Will Ukraine Drive Europe Toward Increased Defense Spending?
By: T.J. Cipoletti
The ongoing crisis in Ukraine and the upcoming NATO Wales Summit has brought back to the forefront the issue of transatlantic burden sharing. Policymakers in Washington are looking across the Atlantic for signs of European seriousness in the form of increased defense spending at the same time that NATO members, particularly in Central and Eastern Europe, are seeking reassurance from the United States that it will be able to deliver on its Article V treaty commitments in the face of Russian revanchism. The largest pledge to date has been the Obama administration’s request for $1 billion for a European Reassurance Initiative.
CSIS has been tracking national defense spending trends across 37 European countries as part of its European Defense Trends series. Preliminary results from incorporating 2012 and 2013 figures—before the Ukraine crisis began—show that the downward trend in defense budgets has continued along a similar trajectory as in previous years, with total spending decreasing from €228 billion in 2011 to €220 billion in 2013. This decrease translates into a -1.9 percent compound annual growth rate (CAGR), which is a consistent rate of decrease in the time frame going back to 2001 and tracks closely with the “slow decline” scenario projection from the 2012 CSIS report. The rate of decline in total spending is now returning to the mean over the 2001–2011 period, as opposed to the accelerated rate of decline (-3.2 percent CAGR) from 2008 to 2011, during the height of the European financial crisis.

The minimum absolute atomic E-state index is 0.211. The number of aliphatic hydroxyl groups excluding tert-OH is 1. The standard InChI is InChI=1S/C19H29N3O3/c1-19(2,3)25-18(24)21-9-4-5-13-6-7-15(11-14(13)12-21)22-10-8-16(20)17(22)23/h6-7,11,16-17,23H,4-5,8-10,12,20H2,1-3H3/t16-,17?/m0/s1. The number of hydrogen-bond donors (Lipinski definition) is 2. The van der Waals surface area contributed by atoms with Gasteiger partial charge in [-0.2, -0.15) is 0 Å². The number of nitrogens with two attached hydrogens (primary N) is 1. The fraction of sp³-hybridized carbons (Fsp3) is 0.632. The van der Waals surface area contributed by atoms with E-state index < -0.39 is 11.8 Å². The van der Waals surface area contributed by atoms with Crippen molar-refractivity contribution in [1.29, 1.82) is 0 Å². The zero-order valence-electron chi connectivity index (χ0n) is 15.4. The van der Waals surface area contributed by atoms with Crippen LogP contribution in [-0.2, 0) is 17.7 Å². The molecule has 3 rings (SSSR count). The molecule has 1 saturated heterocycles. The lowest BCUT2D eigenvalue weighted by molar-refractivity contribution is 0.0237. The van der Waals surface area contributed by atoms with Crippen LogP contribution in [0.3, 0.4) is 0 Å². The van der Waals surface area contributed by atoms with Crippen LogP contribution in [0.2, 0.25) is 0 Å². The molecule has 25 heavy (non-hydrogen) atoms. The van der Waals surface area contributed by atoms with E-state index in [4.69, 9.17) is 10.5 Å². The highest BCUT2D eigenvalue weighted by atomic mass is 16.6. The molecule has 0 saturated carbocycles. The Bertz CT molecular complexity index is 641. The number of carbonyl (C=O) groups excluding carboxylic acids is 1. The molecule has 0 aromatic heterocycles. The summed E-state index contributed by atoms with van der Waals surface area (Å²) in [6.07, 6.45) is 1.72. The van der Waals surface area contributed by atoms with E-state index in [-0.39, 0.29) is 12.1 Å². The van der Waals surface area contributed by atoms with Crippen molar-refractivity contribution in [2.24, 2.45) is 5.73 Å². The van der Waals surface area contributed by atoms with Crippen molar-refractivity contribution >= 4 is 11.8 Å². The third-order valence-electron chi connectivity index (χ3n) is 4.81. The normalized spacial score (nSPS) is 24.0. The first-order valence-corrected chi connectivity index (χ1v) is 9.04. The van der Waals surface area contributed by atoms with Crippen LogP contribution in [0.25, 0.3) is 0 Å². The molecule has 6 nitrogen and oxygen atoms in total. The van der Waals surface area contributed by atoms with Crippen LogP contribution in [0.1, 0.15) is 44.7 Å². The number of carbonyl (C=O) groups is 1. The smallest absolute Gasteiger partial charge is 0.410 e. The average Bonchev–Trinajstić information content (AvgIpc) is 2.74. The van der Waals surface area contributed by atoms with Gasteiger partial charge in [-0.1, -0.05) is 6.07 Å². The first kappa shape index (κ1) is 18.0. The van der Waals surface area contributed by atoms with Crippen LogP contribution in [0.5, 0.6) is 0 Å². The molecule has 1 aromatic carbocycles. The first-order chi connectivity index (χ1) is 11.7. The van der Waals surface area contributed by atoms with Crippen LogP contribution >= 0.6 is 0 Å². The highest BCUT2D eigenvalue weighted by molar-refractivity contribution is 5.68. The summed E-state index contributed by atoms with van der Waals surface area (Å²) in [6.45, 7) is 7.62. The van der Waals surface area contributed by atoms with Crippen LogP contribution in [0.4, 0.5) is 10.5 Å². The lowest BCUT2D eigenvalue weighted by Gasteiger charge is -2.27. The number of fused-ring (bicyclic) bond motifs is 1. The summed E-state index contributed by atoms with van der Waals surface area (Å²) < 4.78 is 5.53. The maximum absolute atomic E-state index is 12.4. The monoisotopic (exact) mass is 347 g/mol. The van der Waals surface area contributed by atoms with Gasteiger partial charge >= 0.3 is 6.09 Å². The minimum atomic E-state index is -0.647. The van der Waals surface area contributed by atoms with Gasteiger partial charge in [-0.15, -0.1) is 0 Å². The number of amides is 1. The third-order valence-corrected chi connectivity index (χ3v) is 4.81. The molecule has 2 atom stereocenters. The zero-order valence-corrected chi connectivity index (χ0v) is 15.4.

One particularly troubling indicator in the category breakdowns is the substantial decline in research and development (R&D) spending (-26.5 percent CAGR) in the 2011–2013 time period among the 23 countries for which CSIS has complete R&D data. Should this trend continue, Europe will be hard pressed to develop new technologies, which eventually could impact interoperability with the United States.
Assessing these trends in a vacuum would not inspire much hope, but there are some signs that recent events in Ukraine may be starting to have an impact on spending priorities. Policymakers in Poland, Latvia, Estonia, Norway, the Czech Republic, and elsewhere have committed to increase defense expenditures recently. Though many of these modest pledges are unlikely to have a major impact on the broader European capability picture, these commitments could prove to be a first step in the right direction toward convincing Washington that Europe still takes its security commitments seriously.